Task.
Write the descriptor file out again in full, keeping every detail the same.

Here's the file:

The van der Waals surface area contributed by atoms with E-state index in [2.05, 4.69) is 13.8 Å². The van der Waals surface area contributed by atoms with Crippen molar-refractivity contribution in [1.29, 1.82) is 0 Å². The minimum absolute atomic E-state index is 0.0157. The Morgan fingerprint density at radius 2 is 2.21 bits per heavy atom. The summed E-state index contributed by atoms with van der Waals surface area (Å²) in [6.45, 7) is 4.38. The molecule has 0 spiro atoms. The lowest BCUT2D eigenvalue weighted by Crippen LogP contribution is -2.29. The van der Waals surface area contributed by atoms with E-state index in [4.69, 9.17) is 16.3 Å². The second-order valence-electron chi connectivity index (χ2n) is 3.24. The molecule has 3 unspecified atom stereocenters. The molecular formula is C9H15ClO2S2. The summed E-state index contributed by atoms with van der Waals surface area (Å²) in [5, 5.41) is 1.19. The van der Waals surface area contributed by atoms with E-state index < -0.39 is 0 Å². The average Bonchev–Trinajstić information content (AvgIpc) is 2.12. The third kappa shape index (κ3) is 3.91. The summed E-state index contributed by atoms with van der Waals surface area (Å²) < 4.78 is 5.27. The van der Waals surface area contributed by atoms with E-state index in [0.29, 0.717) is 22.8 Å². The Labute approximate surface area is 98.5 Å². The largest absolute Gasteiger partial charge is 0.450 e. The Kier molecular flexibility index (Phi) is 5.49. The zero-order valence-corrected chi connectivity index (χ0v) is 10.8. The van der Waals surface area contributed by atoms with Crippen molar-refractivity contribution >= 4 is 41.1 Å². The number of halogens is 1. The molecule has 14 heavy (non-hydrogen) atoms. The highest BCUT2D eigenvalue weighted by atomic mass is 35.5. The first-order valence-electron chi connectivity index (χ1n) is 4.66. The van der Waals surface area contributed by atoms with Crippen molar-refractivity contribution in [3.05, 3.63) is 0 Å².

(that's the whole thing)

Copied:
The van der Waals surface area contributed by atoms with E-state index in [2.05, 4.69) is 13.8 Å². The van der Waals surface area contributed by atoms with Crippen molar-refractivity contribution in [1.29, 1.82) is 0 Å². The minimum absolute atomic E-state index is 0.0157. The Morgan fingerprint density at radius 2 is 2.21 bits per heavy atom. The summed E-state index contributed by atoms with van der Waals surface area (Å²) in [6.45, 7) is 4.38. The molecule has 0 spiro atoms. The lowest BCUT2D eigenvalue weighted by Crippen LogP contribution is -2.29. The van der Waals surface area contributed by atoms with E-state index in [4.69, 9.17) is 16.3 Å². The second-order valence-electron chi connectivity index (χ2n) is 3.24. The molecule has 3 unspecified atom stereocenters. The molecular formula is C9H15ClO2S2. The summed E-state index contributed by atoms with van der Waals surface area (Å²) in [5, 5.41) is 1.19. The van der Waals surface area contributed by atoms with E-state index < -0.39 is 0 Å². The average Bonchev–Trinajstić information content (AvgIpc) is 2.12. The third kappa shape index (κ3) is 3.91. The summed E-state index contributed by atoms with van der Waals surface area (Å²) < 4.78 is 5.27. The van der Waals surface area contributed by atoms with E-state index in [0.29, 0.717) is 22.8 Å². The Labute approximate surface area is 98.5 Å². The largest absolute Gasteiger partial charge is 0.450 e. The Kier molecular flexibility index (Phi) is 5.49. The zero-order valence-corrected chi connectivity index (χ0v) is 10.8. The van der Waals surface area contributed by atoms with Crippen molar-refractivity contribution >= 4 is 41.1 Å². The number of halogens is 1. The molecule has 14 heavy (non-hydrogen) atoms. The highest BCUT2D eigenvalue weighted by atomic mass is 35.5. The first-order valence-electron chi connectivity index (χ1n) is 4.66. The van der Waals surface area contributed by atoms with Crippen molar-refractivity contribution in [3.05, 3.63) is 0 Å².